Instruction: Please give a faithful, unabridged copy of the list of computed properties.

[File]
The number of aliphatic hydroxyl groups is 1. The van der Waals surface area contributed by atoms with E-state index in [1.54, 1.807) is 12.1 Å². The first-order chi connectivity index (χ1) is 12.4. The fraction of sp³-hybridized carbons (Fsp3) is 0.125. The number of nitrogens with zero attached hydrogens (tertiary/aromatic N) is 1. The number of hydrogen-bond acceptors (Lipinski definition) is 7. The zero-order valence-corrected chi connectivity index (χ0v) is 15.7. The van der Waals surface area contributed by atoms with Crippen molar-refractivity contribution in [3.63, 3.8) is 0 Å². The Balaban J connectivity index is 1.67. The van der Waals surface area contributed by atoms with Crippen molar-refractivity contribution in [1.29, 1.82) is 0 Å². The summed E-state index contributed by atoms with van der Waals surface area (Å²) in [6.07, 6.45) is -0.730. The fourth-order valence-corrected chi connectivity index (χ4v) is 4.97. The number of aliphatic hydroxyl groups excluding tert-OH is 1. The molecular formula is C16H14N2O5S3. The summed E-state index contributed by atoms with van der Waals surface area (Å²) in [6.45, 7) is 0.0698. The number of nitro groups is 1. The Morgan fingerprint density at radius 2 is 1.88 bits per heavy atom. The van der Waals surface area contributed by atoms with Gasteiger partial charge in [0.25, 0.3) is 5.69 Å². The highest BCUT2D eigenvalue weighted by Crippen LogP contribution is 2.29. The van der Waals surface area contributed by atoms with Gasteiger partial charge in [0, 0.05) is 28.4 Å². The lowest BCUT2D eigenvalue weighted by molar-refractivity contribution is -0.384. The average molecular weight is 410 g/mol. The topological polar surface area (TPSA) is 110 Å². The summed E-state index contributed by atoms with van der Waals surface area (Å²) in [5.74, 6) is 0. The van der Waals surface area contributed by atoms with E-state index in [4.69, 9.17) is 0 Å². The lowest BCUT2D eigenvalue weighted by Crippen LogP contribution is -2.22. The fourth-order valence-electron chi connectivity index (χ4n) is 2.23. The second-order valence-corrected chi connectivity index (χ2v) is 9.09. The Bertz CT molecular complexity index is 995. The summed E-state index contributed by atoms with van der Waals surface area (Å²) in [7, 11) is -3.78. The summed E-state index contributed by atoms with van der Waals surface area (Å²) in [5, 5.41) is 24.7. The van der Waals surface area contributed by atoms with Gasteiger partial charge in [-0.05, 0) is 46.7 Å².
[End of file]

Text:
The number of aliphatic hydroxyl groups is 1. The van der Waals surface area contributed by atoms with E-state index in [1.54, 1.807) is 12.1 Å². The first-order chi connectivity index (χ1) is 12.4. The fraction of sp³-hybridized carbons (Fsp3) is 0.125. The number of nitrogens with zero attached hydrogens (tertiary/aromatic N) is 1. The number of hydrogen-bond acceptors (Lipinski definition) is 7. The zero-order valence-corrected chi connectivity index (χ0v) is 15.7. The van der Waals surface area contributed by atoms with Crippen molar-refractivity contribution in [3.63, 3.8) is 0 Å². The Balaban J connectivity index is 1.67. The van der Waals surface area contributed by atoms with Crippen molar-refractivity contribution in [1.29, 1.82) is 0 Å². The summed E-state index contributed by atoms with van der Waals surface area (Å²) in [6.07, 6.45) is -0.730. The fourth-order valence-corrected chi connectivity index (χ4v) is 4.97. The number of aliphatic hydroxyl groups excluding tert-OH is 1. The molecular formula is C16H14N2O5S3. The summed E-state index contributed by atoms with van der Waals surface area (Å²) in [6.45, 7) is 0.0698. The number of nitro groups is 1. The Morgan fingerprint density at radius 2 is 1.88 bits per heavy atom. The van der Waals surface area contributed by atoms with Gasteiger partial charge in [0.25, 0.3) is 5.69 Å². The highest BCUT2D eigenvalue weighted by Crippen LogP contribution is 2.29. The van der Waals surface area contributed by atoms with Gasteiger partial charge in [0, 0.05) is 28.4 Å². The lowest BCUT2D eigenvalue weighted by molar-refractivity contribution is -0.384. The average molecular weight is 410 g/mol. The topological polar surface area (TPSA) is 110 Å². The summed E-state index contributed by atoms with van der Waals surface area (Å²) in [5.74, 6) is 0. The van der Waals surface area contributed by atoms with E-state index in [4.69, 9.17) is 0 Å². The lowest BCUT2D eigenvalue weighted by Crippen LogP contribution is -2.22. The fourth-order valence-electron chi connectivity index (χ4n) is 2.23. The second-order valence-corrected chi connectivity index (χ2v) is 9.09. The Bertz CT molecular complexity index is 995. The summed E-state index contributed by atoms with van der Waals surface area (Å²) in [7, 11) is -3.78. The summed E-state index contributed by atoms with van der Waals surface area (Å²) in [5, 5.41) is 24.7. The van der Waals surface area contributed by atoms with Gasteiger partial charge in [-0.05, 0) is 46.7 Å².